Friday, November 11, 2016

After the Election

Fifty nine million people.  Fifty nine million people.  That is the number of people, at a minimum, who are unhappy with the results of Tuesday's election.

I’m sure there is a similar segment of the population that is perfectly ecstatic.   It’s a slightly smaller crowd, because while Donald Trump amassed the needed total of states to win in the Electoral College, Hillary Clinton did win the popular vote.  But there is indeed a group that is happy, and I honestly congratulate them, and Mr. Trump, on this electoral victory. 

To some degree that's the nature of elections, and the democratic process.  One group is going to be elated at their candidate’s victory, and the other is going to be disappointed that the sixteen months or so of energy that they’ve invested in an individual did not bear fruit.

I’ll be perfectly honest: I fully expected that after the election, I would be consoling Donald Trump’s supporters-- not myself and my fellow Democrats.  That’s what the polls had led us to believe, and though I don’t like to become overconfident in such situations—and I don’t personally think that was the Clinton campaign’s intent either, by the way—the math simply did not work in Secretary Clinton’s favor.

It’s no small feat to get fifty nine million people to believe in you, to trust you and share a vision with you, and we can admire Secretary Clinton for amassing that great following.  But that doesn’t change the fact that, come January 20, she won’t be the one getting inaugurated.  Again, I congratulate Mr. Trump on this achievement, and I pray with all my heart that he will prove to be a unifying president.

Some have asked whether I would be writing the same sort of messages if my preferred candidate had won, and Mr. Trump had been defeated.  And for the most part, yes, my message would be the same.  The shading of the map on election night, the pie charts and graphs and constantly dissected images showed wide chasms between various groups in our country.  And unless we make a concerted effort to close those gaps and heal those wounds, the rifts can only grow wider.  More than a century-and-a-half ago, Abraham Lincoln stood in Springfield, Illinois and proclaimed, “A house divided against itself cannot stand.”  Today, it once again falls to us to shore up the very foundations of our house, these United States of America, and to ensure that our house continues to stand.  We owe it to our past, we owe it to ourselves, and most significantly, we owe it to our children…our future.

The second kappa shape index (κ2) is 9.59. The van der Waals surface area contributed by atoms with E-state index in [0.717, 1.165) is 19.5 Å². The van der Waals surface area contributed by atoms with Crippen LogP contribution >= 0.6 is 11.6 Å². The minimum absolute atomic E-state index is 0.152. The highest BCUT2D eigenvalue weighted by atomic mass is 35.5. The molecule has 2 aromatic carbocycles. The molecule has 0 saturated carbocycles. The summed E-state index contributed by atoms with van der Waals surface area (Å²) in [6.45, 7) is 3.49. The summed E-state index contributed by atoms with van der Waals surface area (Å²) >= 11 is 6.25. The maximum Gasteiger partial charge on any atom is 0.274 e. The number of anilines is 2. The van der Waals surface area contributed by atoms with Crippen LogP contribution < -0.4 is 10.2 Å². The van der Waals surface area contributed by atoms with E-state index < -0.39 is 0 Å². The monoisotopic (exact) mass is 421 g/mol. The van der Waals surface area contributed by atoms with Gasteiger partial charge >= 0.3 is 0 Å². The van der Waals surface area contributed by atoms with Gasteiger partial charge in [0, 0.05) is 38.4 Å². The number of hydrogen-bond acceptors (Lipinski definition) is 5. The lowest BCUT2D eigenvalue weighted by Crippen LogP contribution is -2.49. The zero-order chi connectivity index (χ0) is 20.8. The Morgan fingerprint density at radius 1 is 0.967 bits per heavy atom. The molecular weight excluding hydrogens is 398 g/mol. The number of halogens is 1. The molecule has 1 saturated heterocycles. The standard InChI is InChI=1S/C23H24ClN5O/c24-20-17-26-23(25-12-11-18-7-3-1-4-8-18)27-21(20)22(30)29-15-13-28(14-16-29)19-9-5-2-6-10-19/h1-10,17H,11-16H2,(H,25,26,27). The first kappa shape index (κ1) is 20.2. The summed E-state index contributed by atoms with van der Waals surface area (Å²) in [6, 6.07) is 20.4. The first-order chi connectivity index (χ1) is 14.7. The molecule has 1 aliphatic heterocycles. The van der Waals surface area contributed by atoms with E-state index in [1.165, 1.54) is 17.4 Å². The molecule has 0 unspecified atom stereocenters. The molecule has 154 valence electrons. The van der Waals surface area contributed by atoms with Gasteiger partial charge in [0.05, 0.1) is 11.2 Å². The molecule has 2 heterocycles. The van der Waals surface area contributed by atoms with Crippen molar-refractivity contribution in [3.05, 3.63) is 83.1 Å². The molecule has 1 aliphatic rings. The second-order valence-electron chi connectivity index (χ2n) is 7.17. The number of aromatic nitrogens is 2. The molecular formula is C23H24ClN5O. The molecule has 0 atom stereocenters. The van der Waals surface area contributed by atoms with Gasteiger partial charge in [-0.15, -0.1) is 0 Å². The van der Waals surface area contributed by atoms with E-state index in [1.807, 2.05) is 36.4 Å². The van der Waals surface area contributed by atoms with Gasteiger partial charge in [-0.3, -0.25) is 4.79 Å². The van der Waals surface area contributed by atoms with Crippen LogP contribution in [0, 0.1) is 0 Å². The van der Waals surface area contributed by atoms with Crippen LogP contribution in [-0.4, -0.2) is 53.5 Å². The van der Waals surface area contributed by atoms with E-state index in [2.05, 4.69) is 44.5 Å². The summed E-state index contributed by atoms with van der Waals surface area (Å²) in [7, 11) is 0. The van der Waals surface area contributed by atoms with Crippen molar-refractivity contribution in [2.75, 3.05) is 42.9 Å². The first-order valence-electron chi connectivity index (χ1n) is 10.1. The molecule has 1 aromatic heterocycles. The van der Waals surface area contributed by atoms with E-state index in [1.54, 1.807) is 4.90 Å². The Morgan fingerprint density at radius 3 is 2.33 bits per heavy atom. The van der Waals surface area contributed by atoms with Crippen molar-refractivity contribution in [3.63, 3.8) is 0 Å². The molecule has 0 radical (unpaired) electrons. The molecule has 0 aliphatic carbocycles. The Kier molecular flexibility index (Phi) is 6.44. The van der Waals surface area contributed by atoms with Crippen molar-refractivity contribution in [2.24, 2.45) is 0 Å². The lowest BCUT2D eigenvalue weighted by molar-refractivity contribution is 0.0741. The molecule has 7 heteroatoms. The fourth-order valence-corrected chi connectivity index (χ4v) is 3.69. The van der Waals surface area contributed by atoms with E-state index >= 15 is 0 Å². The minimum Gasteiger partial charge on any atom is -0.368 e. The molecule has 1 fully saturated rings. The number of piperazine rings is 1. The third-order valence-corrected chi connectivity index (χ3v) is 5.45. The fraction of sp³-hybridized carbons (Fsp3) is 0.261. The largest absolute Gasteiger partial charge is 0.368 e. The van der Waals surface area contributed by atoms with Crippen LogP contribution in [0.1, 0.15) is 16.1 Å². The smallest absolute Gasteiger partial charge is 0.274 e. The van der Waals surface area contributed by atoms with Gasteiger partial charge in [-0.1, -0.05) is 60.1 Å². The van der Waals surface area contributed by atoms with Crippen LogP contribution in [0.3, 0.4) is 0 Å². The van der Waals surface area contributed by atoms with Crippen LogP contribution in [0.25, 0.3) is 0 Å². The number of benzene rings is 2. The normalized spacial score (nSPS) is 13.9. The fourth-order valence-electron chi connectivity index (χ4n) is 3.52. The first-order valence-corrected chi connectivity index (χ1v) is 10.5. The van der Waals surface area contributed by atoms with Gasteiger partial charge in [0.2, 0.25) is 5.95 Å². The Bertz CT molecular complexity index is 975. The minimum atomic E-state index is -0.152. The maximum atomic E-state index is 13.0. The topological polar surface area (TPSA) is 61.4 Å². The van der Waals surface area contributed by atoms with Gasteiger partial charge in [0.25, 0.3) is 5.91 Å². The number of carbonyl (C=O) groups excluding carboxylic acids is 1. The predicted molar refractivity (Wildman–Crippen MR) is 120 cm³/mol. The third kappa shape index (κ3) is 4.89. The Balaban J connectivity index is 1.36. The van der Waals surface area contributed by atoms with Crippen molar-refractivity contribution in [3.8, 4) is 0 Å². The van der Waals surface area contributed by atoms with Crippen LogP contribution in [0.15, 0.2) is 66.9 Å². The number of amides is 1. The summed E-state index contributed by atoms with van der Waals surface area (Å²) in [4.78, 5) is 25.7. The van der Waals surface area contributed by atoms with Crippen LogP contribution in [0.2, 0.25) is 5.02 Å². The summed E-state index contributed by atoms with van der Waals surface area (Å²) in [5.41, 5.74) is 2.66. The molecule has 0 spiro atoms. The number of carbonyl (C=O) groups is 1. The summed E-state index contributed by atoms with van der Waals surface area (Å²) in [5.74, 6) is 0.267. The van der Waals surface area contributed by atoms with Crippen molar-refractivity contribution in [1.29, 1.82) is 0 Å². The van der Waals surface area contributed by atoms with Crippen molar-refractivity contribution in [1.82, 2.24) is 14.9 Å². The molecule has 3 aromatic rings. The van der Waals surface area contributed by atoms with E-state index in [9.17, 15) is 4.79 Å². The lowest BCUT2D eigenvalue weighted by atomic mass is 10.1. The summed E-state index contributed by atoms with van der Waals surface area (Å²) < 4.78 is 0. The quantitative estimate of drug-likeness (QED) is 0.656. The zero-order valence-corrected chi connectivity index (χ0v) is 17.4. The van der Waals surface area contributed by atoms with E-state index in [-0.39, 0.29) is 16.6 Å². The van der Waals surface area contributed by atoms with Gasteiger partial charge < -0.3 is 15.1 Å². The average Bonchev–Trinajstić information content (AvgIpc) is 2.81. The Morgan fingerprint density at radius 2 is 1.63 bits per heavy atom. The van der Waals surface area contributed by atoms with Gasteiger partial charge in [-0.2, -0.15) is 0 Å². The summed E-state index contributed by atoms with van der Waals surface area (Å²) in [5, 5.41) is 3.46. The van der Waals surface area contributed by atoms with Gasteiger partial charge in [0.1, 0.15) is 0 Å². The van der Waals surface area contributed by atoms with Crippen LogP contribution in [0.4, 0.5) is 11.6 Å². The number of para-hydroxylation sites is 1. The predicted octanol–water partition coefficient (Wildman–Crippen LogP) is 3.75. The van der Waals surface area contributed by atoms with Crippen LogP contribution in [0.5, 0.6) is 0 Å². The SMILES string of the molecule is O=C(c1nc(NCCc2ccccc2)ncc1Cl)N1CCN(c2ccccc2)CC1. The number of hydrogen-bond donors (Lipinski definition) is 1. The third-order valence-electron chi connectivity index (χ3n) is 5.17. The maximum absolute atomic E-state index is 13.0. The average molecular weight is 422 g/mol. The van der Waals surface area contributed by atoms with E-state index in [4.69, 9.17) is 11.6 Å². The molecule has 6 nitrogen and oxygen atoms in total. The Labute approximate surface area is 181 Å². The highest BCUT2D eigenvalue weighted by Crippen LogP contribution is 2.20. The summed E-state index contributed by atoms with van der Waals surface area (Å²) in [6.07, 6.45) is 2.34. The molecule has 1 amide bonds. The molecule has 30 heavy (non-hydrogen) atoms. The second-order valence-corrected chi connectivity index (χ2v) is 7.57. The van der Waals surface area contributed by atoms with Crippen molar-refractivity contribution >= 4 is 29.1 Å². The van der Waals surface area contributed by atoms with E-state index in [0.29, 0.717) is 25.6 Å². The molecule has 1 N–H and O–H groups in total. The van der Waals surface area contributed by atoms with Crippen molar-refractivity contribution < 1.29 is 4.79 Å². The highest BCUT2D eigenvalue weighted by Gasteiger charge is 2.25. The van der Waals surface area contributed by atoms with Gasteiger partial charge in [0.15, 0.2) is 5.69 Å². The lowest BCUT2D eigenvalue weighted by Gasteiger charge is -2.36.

On this Shabbat following the election we read the portion known as Lech Lecha.  Abraham- at this point named Abram- is called by God to leave his homeland, his birthplace, his father’s house and to go forward into uncharted territory.  The story is for us, and indeed for all of the Abrahamic Western religions, the start of our national story.  America, too, has a national story and both those who rejoice in Tuesday's results and those who mourn them are—and must be-- included in that story.  This has been one of the most fractious elections in recent memory-- perhaps in all of American democratic history-- and so we must ask ourselves what steps must we take to ensure that this grand experiment, which is of course only 240 years old, will long endure.  We must ask ourselves what steps must be taken to make sure that the principles of life liberty and the pursuit of happiness continue to be available for all, and how we can come together and heal as a nation when so many people have different views of what that American promise really means.